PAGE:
will happen—
There will be something solid for us
   To stand on,
Or, we will be taught how to fly.”

Friday, May 23, 2014

The Bridge at Arnhem--Let us Remember the Fallen

"I was terrified during the fighting. After the battle I heard a bird sing again for the first time. It was as if I'd risen from the dead. It was only then I realized I'd survived."
                  --British soldier from Arnhem Battle

Our River cruise boat stopped at Arnhem on the Rhine River. We were told that we had docked almost near a famous bridge which had great meaning in World War II. Cornelius Ryan would tell the battle story in his best selling book called, A Bridge Too Far. A film was made from the book by Richard Attenborough.

On this Memorial Day my memory goes back to that Bridge. In 1944 the Germans had moved into Holland and all the citizens of Arnhem had been evacuated. General Bernard Montgomery of England believed if the Allied forces could take this bridge and two others at Arnhem they could end the war.

The Battle plan was called Operation Market Garden. The largest Airborne operation in history happened there. 35,000 paratroopers were dropped in 3 separate areas. If they could take this bridge, defeat the Germans they could then move into the Netherlands. It would be the end of the war.

The Battle at Arnhem lasted for ten long days in September of 1944. Despite fighting as hard as they could the Allied troops were defeated. When the dust had settled 1,485 servicemen had been killed and 6,525 had been wounded or reported missing. 453 citizens on Arnhem died in those days.

I had heard little of this battle. But I visited the Cemetery where so many of these troops were buried. And I was reminded that on this special day we should pause to remember all those who fallen in all the wars.

There are more than a few unknown soldiers. There are millions scattered in cemeteries and unknown graves around the world. We never knew their names, their hopes, their dreams or their shattered families. Yet—they gave their lives for the cause of freedom on a great many occasions.

The Bridge at Arnhem was destroyed in that battle despite the defeat of the Allied troops. Yet when I saw the bridge I was amazed at how it has been rebuilt. Four months after that battle the war really did end and the troops from so many countries found their way home.

But on this Memorial weekend let us remember all the fallen. Let us pray that wars can end and peace might just come. Not all battles are won. Many have been lost. But flowers grow in Arnhem after these terrible years.

We must take the long view of history. That is hard in a crazed media age where every headline is a crisis. And yet when we look a long way back—we might just know that even after enormous losses and defeat and pain—the flowers still grow. Let us remember the fallen.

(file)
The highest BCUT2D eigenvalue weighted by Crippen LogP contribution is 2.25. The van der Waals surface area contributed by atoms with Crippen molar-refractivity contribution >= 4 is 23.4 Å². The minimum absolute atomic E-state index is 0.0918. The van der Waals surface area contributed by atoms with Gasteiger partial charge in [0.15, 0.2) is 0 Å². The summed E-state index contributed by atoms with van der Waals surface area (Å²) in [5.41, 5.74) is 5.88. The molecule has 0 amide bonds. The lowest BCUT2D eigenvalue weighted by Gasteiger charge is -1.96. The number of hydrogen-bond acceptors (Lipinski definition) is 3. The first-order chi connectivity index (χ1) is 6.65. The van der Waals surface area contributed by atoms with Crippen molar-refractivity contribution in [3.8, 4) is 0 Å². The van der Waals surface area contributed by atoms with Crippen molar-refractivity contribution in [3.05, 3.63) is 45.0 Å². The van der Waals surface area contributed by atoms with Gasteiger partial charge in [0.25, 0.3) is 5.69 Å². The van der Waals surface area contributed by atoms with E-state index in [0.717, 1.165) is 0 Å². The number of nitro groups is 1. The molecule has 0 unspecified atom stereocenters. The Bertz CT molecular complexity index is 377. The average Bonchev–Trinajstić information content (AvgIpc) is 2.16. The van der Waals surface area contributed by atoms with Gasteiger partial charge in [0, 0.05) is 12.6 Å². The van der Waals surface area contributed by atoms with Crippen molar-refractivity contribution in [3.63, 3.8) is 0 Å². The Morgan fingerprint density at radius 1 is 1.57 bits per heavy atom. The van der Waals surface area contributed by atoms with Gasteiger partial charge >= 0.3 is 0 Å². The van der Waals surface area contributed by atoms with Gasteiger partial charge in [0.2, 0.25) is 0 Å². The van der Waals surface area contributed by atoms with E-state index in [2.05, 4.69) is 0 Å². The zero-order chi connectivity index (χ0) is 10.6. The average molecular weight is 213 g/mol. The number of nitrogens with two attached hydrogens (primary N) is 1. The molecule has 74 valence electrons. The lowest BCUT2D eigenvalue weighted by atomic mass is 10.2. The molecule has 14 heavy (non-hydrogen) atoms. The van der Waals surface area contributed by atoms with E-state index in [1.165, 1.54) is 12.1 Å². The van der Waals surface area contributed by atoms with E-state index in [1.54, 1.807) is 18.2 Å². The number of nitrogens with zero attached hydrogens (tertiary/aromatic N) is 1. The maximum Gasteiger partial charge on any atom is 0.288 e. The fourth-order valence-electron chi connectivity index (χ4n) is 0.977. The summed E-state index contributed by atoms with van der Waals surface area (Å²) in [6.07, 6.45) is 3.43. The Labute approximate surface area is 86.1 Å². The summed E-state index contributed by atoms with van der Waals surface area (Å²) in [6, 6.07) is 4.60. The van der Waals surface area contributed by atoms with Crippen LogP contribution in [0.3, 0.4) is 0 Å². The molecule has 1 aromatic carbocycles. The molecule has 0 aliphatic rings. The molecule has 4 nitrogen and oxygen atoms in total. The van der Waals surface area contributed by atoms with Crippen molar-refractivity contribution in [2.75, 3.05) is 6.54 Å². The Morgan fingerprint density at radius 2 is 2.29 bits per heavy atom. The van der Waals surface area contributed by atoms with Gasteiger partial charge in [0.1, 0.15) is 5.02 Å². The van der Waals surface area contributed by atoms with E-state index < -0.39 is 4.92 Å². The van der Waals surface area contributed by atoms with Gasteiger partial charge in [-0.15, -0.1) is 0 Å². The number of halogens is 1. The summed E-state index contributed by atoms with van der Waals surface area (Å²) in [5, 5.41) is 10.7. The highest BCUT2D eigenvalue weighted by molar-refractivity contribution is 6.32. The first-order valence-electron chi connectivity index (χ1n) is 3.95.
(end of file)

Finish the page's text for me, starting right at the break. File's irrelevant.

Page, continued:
Roger Lovette /

Wednesday, May 21, 2014

Graduation Time

For weeks now all across the land they don their robes and four-pointed hats and tassels. And then the march begins, usually to “Pomp and Circumstance.” And they file in, surrounded by family and friends they march down the aisles and take their seats. It’s graduation time. We call it: Commencement—a starting over, a beginning, a kickoff.

But those sitting in those uncomfortable gowns and strange fitting hats know that something is ending. That place and that time. For when they leave there will no more pencils, no more books—no more teacher’s dirty looks. Well--not for a while. They will say goodbye to friends and promise to keep in touch. A few hug teachers and shake hands with Coaches who have shaped their lives in ways they do not yet know.

But whether they know it or not—something may be ending—but something is also beginning. Who knows where they will go and what they will do. Some to the Service where they may find themselves in some trouble spot far away. Some will think of the school they have already been accepted to and wonder about the days ahead. Some, thrust into adulthood, will look for a job, hoping for the brass ring.

Starting over is fun but scary at the same time. But that’s what commencement is. A starting over. I remember the old story about the two mean kids who tried to trick the wisest man in town. They weren’t sure about that. They found a bird and took it with them and knocked on the old man’s door. He came out and one boy said, “We hear you are the wisest man in these parts.” The man chuckled: “Well, I’m not sure about that.” They continued, “If you are so smart we have a riddle for you. We’ve got this bird with us.” They held it out their cupped hands. “Is the bird alive or dead?” If he said the bird was dead they would open their hands and let the bird fly away. If the man said the bird was alive they would squeeze the life out of the bird and show him. “Which is it, old man?” He thought for a minute and said, “Boys, it is whatever you want it to be.” The kids turned and walked away.

The wise old man was right and also wrong. It isn’t really what you want it to be. There are too many hurdles for those graduating. But they all hold in their hands what is yet to be. And though life may throw many of them curves they cannot even envision—so much will depend on what happens after their starting line.

Months ago I bundled up my courage and went to my 60th High School reunion. There must have been maybe twenty-five of us who came. The years had taken its toll. The President of the class, still in charge, made a speech hoping we wouldn’t notice his toupee. Across the room were walkers and a wheel chair or two. Some of the girls that I would have never noticed back in High School were gorgeous. Two of our beauty queens were beauties no more. Most of the men looked old.